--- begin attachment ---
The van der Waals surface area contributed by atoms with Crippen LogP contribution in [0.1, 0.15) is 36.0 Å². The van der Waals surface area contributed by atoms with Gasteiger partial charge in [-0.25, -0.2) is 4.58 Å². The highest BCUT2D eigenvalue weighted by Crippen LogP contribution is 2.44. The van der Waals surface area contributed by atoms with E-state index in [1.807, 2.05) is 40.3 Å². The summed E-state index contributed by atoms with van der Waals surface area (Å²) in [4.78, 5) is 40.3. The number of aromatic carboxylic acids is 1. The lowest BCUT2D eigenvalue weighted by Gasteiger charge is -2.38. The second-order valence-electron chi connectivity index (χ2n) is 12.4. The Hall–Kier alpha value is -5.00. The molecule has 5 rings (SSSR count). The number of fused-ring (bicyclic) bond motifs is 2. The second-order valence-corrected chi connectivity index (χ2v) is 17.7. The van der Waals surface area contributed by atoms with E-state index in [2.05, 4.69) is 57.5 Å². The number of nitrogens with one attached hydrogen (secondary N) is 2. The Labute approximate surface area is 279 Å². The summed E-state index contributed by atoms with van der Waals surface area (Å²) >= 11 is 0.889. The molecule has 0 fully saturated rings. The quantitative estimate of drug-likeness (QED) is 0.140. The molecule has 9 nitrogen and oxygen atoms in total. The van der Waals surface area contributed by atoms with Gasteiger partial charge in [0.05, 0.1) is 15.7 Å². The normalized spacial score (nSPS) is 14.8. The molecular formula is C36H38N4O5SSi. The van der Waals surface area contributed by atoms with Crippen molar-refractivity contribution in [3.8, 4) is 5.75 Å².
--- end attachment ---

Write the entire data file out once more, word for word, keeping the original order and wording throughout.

The van der Waals surface area contributed by atoms with Crippen LogP contribution in [0.1, 0.15) is 36.0 Å². The van der Waals surface area contributed by atoms with Gasteiger partial charge in [-0.25, -0.2) is 4.58 Å². The highest BCUT2D eigenvalue weighted by Crippen LogP contribution is 2.44. The van der Waals surface area contributed by atoms with E-state index in [1.807, 2.05) is 40.3 Å². The summed E-state index contributed by atoms with van der Waals surface area (Å²) in [4.78, 5) is 40.3. The number of aromatic carboxylic acids is 1. The lowest BCUT2D eigenvalue weighted by Gasteiger charge is -2.38. The second-order valence-electron chi connectivity index (χ2n) is 12.4. The Hall–Kier alpha value is -5.00. The molecule has 5 rings (SSSR count). The number of fused-ring (bicyclic) bond motifs is 2. The second-order valence-corrected chi connectivity index (χ2v) is 17.7. The van der Waals surface area contributed by atoms with E-state index in [2.05, 4.69) is 57.5 Å². The number of nitrogens with one attached hydrogen (secondary N) is 2. The Labute approximate surface area is 279 Å². The summed E-state index contributed by atoms with van der Waals surface area (Å²) >= 11 is 0.889. The molecule has 0 fully saturated rings. The quantitative estimate of drug-likeness (QED) is 0.140. The molecule has 9 nitrogen and oxygen atoms in total. The van der Waals surface area contributed by atoms with Gasteiger partial charge in [0.05, 0.1) is 15.7 Å². The normalized spacial score (nSPS) is 14.8. The molecular formula is C36H38N4O5SSi. The van der Waals surface area contributed by atoms with Crippen molar-refractivity contribution in [3.8, 4) is 5.75 Å².